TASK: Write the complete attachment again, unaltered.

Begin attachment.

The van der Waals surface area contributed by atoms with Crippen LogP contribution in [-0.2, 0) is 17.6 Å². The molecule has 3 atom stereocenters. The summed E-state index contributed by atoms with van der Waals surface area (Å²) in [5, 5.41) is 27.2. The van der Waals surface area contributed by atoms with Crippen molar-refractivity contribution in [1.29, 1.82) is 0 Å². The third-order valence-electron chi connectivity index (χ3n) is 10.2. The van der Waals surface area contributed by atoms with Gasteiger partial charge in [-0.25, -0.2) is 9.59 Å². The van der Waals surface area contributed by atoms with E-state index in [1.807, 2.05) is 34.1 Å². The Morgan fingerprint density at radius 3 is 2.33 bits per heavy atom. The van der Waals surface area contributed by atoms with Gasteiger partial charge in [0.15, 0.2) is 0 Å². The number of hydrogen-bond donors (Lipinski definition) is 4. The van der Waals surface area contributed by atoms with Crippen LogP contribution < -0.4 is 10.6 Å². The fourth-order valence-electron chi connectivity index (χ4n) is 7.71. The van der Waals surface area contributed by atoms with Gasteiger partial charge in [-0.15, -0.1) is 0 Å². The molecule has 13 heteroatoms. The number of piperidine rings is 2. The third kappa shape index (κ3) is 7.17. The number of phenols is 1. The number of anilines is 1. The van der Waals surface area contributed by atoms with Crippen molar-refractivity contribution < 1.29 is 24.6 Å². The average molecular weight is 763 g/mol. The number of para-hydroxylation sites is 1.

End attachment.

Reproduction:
The van der Waals surface area contributed by atoms with Crippen LogP contribution in [-0.2, 0) is 17.6 Å². The molecule has 3 atom stereocenters. The summed E-state index contributed by atoms with van der Waals surface area (Å²) in [5, 5.41) is 27.2. The van der Waals surface area contributed by atoms with Crippen molar-refractivity contribution in [1.29, 1.82) is 0 Å². The third-order valence-electron chi connectivity index (χ3n) is 10.2. The van der Waals surface area contributed by atoms with Gasteiger partial charge in [-0.25, -0.2) is 9.59 Å². The van der Waals surface area contributed by atoms with E-state index in [1.807, 2.05) is 34.1 Å². The Morgan fingerprint density at radius 3 is 2.33 bits per heavy atom. The van der Waals surface area contributed by atoms with Gasteiger partial charge in [0.15, 0.2) is 0 Å². The number of hydrogen-bond donors (Lipinski definition) is 4. The van der Waals surface area contributed by atoms with Crippen LogP contribution < -0.4 is 10.6 Å². The fourth-order valence-electron chi connectivity index (χ4n) is 7.71. The van der Waals surface area contributed by atoms with Gasteiger partial charge in [-0.15, -0.1) is 0 Å². The molecule has 13 heteroatoms. The number of piperidine rings is 2. The third kappa shape index (κ3) is 7.17. The number of phenols is 1. The number of anilines is 1. The van der Waals surface area contributed by atoms with Crippen molar-refractivity contribution < 1.29 is 24.6 Å². The average molecular weight is 763 g/mol. The number of para-hydroxylation sites is 1.